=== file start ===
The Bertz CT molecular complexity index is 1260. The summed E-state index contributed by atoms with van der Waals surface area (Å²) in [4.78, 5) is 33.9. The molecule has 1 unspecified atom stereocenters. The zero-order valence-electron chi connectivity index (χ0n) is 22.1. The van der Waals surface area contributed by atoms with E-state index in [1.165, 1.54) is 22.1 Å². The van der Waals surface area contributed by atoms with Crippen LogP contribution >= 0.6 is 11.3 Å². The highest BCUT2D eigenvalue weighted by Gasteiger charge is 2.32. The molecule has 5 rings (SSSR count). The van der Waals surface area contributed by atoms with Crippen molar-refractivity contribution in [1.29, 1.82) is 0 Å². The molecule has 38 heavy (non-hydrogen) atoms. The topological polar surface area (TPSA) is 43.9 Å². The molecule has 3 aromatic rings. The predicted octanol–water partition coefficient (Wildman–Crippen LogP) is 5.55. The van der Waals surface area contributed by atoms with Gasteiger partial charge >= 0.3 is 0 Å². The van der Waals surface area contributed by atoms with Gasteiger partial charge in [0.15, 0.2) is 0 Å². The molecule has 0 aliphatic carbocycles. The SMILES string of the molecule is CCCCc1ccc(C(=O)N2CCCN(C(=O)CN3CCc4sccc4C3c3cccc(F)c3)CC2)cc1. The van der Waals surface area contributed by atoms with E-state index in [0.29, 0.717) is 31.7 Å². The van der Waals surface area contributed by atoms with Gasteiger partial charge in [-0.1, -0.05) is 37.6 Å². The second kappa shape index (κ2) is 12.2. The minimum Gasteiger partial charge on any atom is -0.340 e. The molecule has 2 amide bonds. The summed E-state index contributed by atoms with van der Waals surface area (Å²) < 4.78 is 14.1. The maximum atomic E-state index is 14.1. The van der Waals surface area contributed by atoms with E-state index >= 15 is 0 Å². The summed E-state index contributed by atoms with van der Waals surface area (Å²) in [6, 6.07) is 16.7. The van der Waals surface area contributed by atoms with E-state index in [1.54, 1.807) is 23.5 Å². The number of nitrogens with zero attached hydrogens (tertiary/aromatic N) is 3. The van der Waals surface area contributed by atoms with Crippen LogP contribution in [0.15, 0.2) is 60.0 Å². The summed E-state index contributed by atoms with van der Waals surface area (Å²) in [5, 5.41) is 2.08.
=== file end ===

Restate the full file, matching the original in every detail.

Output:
The Bertz CT molecular complexity index is 1260. The summed E-state index contributed by atoms with van der Waals surface area (Å²) in [4.78, 5) is 33.9. The molecule has 1 unspecified atom stereocenters. The zero-order valence-electron chi connectivity index (χ0n) is 22.1. The van der Waals surface area contributed by atoms with E-state index in [1.165, 1.54) is 22.1 Å². The van der Waals surface area contributed by atoms with Crippen LogP contribution >= 0.6 is 11.3 Å². The highest BCUT2D eigenvalue weighted by Gasteiger charge is 2.32. The molecule has 5 rings (SSSR count). The van der Waals surface area contributed by atoms with Crippen molar-refractivity contribution in [1.29, 1.82) is 0 Å². The molecule has 38 heavy (non-hydrogen) atoms. The topological polar surface area (TPSA) is 43.9 Å². The molecule has 3 aromatic rings. The predicted octanol–water partition coefficient (Wildman–Crippen LogP) is 5.55. The van der Waals surface area contributed by atoms with Gasteiger partial charge >= 0.3 is 0 Å². The van der Waals surface area contributed by atoms with Gasteiger partial charge in [0.15, 0.2) is 0 Å². The molecule has 0 aliphatic carbocycles. The SMILES string of the molecule is CCCCc1ccc(C(=O)N2CCCN(C(=O)CN3CCc4sccc4C3c3cccc(F)c3)CC2)cc1. The van der Waals surface area contributed by atoms with E-state index in [0.29, 0.717) is 31.7 Å². The van der Waals surface area contributed by atoms with Gasteiger partial charge in [-0.1, -0.05) is 37.6 Å². The second kappa shape index (κ2) is 12.2. The minimum Gasteiger partial charge on any atom is -0.340 e. The molecule has 2 amide bonds. The summed E-state index contributed by atoms with van der Waals surface area (Å²) < 4.78 is 14.1. The maximum atomic E-state index is 14.1. The van der Waals surface area contributed by atoms with E-state index >= 15 is 0 Å². The summed E-state index contributed by atoms with van der Waals surface area (Å²) in [6, 6.07) is 16.7. The van der Waals surface area contributed by atoms with E-state index in [1.54, 1.807) is 23.5 Å². The number of nitrogens with zero attached hydrogens (tertiary/aromatic N) is 3. The van der Waals surface area contributed by atoms with Crippen LogP contribution in [0.15, 0.2) is 60.0 Å². The summed E-state index contributed by atoms with van der Waals surface area (Å²) in [5, 5.41) is 2.08.